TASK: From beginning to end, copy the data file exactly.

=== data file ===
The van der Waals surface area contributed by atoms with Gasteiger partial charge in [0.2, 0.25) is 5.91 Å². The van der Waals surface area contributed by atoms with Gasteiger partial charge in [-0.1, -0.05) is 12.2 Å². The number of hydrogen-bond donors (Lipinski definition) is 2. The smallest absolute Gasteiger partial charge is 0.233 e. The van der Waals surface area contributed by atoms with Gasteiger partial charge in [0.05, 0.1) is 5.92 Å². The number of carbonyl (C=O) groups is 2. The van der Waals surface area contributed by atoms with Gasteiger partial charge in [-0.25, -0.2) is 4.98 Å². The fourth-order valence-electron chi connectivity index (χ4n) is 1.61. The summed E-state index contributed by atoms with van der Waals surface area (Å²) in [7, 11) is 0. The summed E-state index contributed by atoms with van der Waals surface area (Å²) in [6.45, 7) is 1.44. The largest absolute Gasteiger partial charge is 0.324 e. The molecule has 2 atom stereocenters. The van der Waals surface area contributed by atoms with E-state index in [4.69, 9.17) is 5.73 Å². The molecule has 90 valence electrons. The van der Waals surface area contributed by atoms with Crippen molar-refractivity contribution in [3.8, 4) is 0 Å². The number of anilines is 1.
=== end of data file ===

The van der Waals surface area contributed by atoms with Gasteiger partial charge in [0.2, 0.25) is 5.91 Å². The van der Waals surface area contributed by atoms with Gasteiger partial charge in [-0.1, -0.05) is 12.2 Å². The number of hydrogen-bond donors (Lipinski definition) is 2. The smallest absolute Gasteiger partial charge is 0.233 e. The van der Waals surface area contributed by atoms with Gasteiger partial charge in [0.05, 0.1) is 5.92 Å². The number of carbonyl (C=O) groups is 2. The van der Waals surface area contributed by atoms with Gasteiger partial charge in [-0.25, -0.2) is 4.98 Å². The fourth-order valence-electron chi connectivity index (χ4n) is 1.61. The summed E-state index contributed by atoms with van der Waals surface area (Å²) in [7, 11) is 0. The summed E-state index contributed by atoms with van der Waals surface area (Å²) in [6.45, 7) is 1.44. The largest absolute Gasteiger partial charge is 0.324 e. The molecule has 2 atom stereocenters. The van der Waals surface area contributed by atoms with E-state index in [4.69, 9.17) is 5.73 Å². The molecule has 90 valence electrons. The van der Waals surface area contributed by atoms with Crippen molar-refractivity contribution in [3.8, 4) is 0 Å². The number of anilines is 1.